In CBS’ New York City-set re-imagining of the 1980s series “The Equalizer,” starring the late Edward Woodward as the stoic menace with a populist message, multi-hyphenate Queen Latifah plays Robyn McCal. She’s an enigmatic former CIA operative who uses her particular set of rather extensive skills to help those with nowhere else to turn. As yet another one of CBS’ exhumations of classic last-century crime/drama series (including “MacGyver,” “Magnum P.I.,” “Hawaii Five-0,” “S.W.A.T.,” and more), this “Equalizer” feels thoroughly unoriginal. There are a number of callbacks to the original series, which the reboot relies on primarily (not the Denzel Washington movie adaptations), but they probably won’t mean anything to new audiences.
Like the male “Equalizer” characters, Latifah’s McCall is a former intelligence operative for the CIA who became disillusioned with the government’s methods and opted for civilian life. What prompts her to enter a new career of reformer is a chance entanglement with the case of a young woman — Jewel (Lorna Courtney) — framed for murder and on the run from the real killers, who are backed by an Elon Musk-esque tech executive. It’s representative of the many series’ plot contrivances that McCall just happens to see the woman being ushered into some kind of storage facility at Coney Island, perhaps reluctantly, by a nondescript man, late one night. Of course, as a fighter for the proletariat, she follows them out of protective curiosity, and is soon drawn into a conspiracy that involves deep-fake videos, a murdered attorney, mercenaries, complemented by the usual car/motorcycle chases, fight sequences (watch Latifah effortlessly dispatch four goons), trite one-liners, and the like.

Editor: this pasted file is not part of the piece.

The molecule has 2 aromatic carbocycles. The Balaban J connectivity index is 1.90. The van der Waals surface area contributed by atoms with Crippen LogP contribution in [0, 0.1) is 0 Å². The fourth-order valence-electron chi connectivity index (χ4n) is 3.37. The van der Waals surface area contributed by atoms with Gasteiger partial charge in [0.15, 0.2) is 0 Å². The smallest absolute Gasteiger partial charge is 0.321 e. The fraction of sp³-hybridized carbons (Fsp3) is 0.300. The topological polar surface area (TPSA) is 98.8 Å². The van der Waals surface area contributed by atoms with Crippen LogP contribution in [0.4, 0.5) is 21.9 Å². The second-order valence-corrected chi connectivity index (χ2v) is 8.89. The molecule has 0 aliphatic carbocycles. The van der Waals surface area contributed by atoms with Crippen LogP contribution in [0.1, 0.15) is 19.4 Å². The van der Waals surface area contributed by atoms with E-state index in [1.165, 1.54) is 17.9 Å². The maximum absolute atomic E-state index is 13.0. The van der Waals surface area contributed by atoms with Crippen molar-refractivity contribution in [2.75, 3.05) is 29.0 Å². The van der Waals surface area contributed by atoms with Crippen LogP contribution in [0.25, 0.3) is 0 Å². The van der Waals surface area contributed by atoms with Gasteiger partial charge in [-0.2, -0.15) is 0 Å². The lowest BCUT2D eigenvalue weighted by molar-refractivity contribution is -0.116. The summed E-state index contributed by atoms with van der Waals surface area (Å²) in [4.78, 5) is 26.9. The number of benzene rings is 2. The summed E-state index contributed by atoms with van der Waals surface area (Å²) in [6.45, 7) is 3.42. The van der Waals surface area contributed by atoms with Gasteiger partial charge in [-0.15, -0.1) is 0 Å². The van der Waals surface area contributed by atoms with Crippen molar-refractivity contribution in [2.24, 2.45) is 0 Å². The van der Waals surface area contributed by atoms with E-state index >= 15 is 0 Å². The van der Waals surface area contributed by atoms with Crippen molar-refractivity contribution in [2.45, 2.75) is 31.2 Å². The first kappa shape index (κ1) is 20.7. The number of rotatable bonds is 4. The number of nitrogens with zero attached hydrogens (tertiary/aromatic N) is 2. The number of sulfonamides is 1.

Unlike the original version and movie adaptations featuring imperturbable, lone-wolf vigilantes — seemingly without much backstory — Latifah puts a human face on a well-worn formula, grounding her character in reality. She has family, including her rambunctious 15-year-old daughter, Delilah (Laya DeLeon Hayes), and Aunt Vi (the great Lorraine Toussaint, with really nothing to do here), and friends. She has to figure out how to switch off the soldier inside of her, where she seems most at ease, and switch on the mother, where she seems to struggle most. She exists in two worlds, and there’s room throughout the season for the series to really dig into that dichotomy. But there’s nothing in the episode that suggests it will. Latifah, who exudes natural instincts and a casual confidence, isn’t given much that requires her to do anything but cruise on her charisma, and cash checks for however long the series runs.